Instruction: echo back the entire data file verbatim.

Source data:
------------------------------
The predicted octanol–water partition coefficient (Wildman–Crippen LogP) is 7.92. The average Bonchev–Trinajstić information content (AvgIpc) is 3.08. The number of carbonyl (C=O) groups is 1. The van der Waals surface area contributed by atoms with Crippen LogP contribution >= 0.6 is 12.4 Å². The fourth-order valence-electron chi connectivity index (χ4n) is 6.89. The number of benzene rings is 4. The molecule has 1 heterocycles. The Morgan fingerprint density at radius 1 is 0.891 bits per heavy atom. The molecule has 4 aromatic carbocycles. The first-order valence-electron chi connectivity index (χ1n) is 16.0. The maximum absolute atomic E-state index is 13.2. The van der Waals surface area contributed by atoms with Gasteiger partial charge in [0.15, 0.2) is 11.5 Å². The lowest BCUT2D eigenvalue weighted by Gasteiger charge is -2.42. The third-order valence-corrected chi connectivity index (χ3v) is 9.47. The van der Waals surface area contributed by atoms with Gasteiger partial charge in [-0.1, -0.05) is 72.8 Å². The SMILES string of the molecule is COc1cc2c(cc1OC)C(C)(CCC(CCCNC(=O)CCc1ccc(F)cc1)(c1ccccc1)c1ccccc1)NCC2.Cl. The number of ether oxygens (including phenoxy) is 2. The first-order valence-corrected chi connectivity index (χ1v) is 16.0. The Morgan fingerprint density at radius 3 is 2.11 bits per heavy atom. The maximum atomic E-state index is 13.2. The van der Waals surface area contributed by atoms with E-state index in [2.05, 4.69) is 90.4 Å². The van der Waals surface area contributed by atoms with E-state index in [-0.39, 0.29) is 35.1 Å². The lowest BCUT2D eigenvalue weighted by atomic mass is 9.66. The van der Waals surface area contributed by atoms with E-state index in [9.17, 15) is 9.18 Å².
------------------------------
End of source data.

The predicted octanol–water partition coefficient (Wildman–Crippen LogP) is 7.92. The average Bonchev–Trinajstić information content (AvgIpc) is 3.08. The number of carbonyl (C=O) groups is 1. The van der Waals surface area contributed by atoms with Crippen LogP contribution >= 0.6 is 12.4 Å². The fourth-order valence-electron chi connectivity index (χ4n) is 6.89. The number of benzene rings is 4. The molecule has 1 heterocycles. The Morgan fingerprint density at radius 1 is 0.891 bits per heavy atom. The molecule has 4 aromatic carbocycles. The first-order valence-electron chi connectivity index (χ1n) is 16.0. The maximum absolute atomic E-state index is 13.2. The van der Waals surface area contributed by atoms with Gasteiger partial charge in [0.15, 0.2) is 11.5 Å². The lowest BCUT2D eigenvalue weighted by Gasteiger charge is -2.42. The third-order valence-corrected chi connectivity index (χ3v) is 9.47. The van der Waals surface area contributed by atoms with Gasteiger partial charge in [-0.1, -0.05) is 72.8 Å². The SMILES string of the molecule is COc1cc2c(cc1OC)C(C)(CCC(CCCNC(=O)CCc1ccc(F)cc1)(c1ccccc1)c1ccccc1)NCC2.Cl. The number of ether oxygens (including phenoxy) is 2. The first-order valence-corrected chi connectivity index (χ1v) is 16.0. The Morgan fingerprint density at radius 3 is 2.11 bits per heavy atom. The maximum atomic E-state index is 13.2. The van der Waals surface area contributed by atoms with E-state index in [2.05, 4.69) is 90.4 Å². The van der Waals surface area contributed by atoms with E-state index in [-0.39, 0.29) is 35.1 Å². The lowest BCUT2D eigenvalue weighted by atomic mass is 9.66. The van der Waals surface area contributed by atoms with E-state index in [9.17, 15) is 9.18 Å².